Journal of Chemical Ecology

, Volume 16, Issue 6, pp 2039–2055

Evidence for allelopathy by tree-of-heaven (Ailanthus altissima)

  • Rod M. Heisey

DOI: 10.1007/BF01020515

Cite this article as:
Heisey, R.M. J Chem Ecol (1990) 16: 2039. doi:10.1007/BF01020515


Ailanthus altissima (Mill.) Swingle contains one or more phytotoxic compounds in roots and leaves. Activity is higher in roots, where it occurs primarily in the bark. Powdered root bark and leaflets strongly inhibited growth of garden cress (Lepidium sativum L.) when mixed with soil in Petri dishes (ID50 values=0.03 g root bark, 0.6 g leaflet/dish). The toxic material was readily extracted by methanol but not dichloromethane. Pieces of root bark mixed with soil at 2, 1, and 0.5 g/pot reduced cress biomass in the greenhouse, whereas methanol-extracted root bark did not. The inhibitory effect ofAilanthus tissues in soil was short-lived (≤4 weeks in pots in greenhouse, ≤3 days in Petri dishes in laboratory). Inhibition by root bark was sometimes superseded by stimulation. FreshAilanthus root segments placed in or on soil reduced growth of nearby cress seedlings. Fine roots were more inhibitory than coarse, and inhibition became more pronounced with increased time of soil exposure to roots. Soil collected nearAilanthus roots in the field supported reduced radicle growth of cress compared to control soil. In contrast, stemflow fromAilanthus trees stimulated cress growth. The results suggest allelopathy caused by toxin exudation from roots may contribute to the aggressiveness and persistence ofAilanthus in certain habitats.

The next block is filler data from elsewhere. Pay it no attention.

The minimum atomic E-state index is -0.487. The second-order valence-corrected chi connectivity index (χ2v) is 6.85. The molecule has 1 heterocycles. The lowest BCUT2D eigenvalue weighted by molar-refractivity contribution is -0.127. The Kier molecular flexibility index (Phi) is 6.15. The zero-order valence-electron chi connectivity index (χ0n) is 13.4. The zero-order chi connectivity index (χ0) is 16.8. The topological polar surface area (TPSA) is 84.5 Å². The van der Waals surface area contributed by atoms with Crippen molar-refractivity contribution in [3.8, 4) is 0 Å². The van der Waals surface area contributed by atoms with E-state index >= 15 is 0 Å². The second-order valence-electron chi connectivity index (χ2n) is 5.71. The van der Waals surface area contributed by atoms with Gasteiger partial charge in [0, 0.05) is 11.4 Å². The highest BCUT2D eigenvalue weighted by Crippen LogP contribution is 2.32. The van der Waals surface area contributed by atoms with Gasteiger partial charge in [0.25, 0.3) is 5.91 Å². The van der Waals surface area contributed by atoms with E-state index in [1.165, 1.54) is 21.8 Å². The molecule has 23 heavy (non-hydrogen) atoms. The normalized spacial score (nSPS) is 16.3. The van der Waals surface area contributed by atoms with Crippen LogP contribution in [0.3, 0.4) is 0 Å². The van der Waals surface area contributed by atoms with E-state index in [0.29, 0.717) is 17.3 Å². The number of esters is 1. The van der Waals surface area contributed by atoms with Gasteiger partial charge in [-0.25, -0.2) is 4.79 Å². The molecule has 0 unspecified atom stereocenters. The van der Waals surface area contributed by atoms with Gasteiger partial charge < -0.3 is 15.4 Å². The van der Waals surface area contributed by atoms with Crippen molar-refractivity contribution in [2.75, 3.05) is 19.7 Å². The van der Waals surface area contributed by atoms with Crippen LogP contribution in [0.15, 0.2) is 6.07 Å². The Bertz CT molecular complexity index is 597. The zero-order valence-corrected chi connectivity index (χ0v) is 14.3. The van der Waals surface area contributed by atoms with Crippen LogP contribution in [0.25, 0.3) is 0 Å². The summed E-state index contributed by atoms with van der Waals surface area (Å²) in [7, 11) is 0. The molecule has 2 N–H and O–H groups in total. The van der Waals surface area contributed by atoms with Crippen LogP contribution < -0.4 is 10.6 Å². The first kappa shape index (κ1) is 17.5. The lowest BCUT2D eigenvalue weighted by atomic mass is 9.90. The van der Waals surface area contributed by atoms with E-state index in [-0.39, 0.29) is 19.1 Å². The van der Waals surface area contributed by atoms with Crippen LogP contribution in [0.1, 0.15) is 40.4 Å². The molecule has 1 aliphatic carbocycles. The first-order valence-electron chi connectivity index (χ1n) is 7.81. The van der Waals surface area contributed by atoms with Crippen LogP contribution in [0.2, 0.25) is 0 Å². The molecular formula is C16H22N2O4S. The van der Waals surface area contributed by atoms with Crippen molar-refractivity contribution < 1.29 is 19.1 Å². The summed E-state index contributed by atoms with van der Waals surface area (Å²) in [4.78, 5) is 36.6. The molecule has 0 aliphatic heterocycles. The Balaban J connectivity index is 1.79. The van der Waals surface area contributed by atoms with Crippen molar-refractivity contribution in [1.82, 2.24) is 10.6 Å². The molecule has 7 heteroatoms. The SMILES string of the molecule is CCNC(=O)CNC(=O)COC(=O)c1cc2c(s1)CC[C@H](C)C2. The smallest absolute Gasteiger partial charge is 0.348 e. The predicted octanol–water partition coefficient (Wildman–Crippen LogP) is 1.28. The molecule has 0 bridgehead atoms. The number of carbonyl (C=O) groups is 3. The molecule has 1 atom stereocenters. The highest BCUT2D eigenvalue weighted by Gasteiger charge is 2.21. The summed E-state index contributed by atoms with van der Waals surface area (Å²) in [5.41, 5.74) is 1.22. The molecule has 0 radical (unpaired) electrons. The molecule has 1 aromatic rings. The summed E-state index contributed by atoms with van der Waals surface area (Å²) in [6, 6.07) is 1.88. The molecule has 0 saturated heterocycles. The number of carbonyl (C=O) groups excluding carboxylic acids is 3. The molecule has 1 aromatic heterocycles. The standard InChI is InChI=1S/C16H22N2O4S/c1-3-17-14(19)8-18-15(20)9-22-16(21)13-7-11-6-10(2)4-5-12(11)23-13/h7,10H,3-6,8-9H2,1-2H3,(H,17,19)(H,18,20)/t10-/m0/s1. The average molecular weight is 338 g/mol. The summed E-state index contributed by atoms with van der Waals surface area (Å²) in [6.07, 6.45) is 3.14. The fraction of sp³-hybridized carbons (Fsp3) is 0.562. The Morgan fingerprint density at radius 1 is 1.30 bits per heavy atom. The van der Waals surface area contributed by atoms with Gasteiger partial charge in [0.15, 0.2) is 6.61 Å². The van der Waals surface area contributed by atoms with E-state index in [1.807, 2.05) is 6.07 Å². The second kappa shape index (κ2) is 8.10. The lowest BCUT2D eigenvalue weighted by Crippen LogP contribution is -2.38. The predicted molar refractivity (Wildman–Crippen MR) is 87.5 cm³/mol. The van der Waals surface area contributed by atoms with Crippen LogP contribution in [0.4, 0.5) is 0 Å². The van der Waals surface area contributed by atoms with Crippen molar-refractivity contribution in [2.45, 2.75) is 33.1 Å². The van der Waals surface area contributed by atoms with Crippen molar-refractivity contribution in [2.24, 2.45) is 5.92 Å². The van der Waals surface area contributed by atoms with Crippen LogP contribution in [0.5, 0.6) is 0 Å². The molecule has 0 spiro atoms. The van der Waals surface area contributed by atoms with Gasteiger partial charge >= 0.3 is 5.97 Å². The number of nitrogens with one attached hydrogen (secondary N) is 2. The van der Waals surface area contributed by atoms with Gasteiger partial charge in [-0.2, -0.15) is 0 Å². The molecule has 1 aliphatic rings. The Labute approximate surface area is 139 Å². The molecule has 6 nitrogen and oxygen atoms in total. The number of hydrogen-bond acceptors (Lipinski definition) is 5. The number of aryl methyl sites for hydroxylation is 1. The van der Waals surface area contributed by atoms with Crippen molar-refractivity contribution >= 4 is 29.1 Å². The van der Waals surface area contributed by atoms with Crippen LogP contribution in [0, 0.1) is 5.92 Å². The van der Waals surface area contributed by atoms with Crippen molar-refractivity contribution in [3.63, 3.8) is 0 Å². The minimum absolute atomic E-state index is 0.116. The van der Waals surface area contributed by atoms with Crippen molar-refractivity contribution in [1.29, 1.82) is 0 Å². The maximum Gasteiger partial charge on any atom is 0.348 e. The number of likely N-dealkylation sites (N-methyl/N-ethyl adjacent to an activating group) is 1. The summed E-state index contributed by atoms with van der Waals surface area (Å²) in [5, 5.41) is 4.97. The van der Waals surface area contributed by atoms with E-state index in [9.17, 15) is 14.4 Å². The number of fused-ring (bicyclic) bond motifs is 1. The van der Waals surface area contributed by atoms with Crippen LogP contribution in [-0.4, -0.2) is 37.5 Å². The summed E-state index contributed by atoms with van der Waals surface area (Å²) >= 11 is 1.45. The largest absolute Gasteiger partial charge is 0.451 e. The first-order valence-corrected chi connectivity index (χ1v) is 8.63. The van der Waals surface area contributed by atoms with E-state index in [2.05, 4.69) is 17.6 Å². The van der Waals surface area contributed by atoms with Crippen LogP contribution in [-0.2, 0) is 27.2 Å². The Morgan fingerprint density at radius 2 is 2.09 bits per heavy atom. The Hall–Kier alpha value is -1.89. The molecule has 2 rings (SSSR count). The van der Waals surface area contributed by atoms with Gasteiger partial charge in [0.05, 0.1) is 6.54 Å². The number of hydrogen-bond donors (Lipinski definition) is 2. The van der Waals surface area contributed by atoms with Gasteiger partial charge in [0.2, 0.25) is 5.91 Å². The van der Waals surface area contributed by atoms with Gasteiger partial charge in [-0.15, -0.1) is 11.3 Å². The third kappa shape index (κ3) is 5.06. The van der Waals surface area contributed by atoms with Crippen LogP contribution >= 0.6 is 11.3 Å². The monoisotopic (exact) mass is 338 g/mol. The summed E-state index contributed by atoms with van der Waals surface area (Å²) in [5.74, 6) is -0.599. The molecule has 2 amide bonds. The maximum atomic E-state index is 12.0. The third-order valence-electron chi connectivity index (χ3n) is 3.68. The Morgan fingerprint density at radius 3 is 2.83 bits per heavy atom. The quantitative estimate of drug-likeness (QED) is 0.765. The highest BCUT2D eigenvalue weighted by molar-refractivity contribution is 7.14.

Key words

Ailanthus altissima tree-of-heaven Simarubaceae allelopathy allelochemicals phytotoxicity root exudates succession 

Copyright information

© Plenum Publishing Corporation 1990

Authors and Affiliations

  • Rod M. Heisey
    • 1
  1. 1.Calder Conservation and Ecology CenterFordham UniversityArmonk

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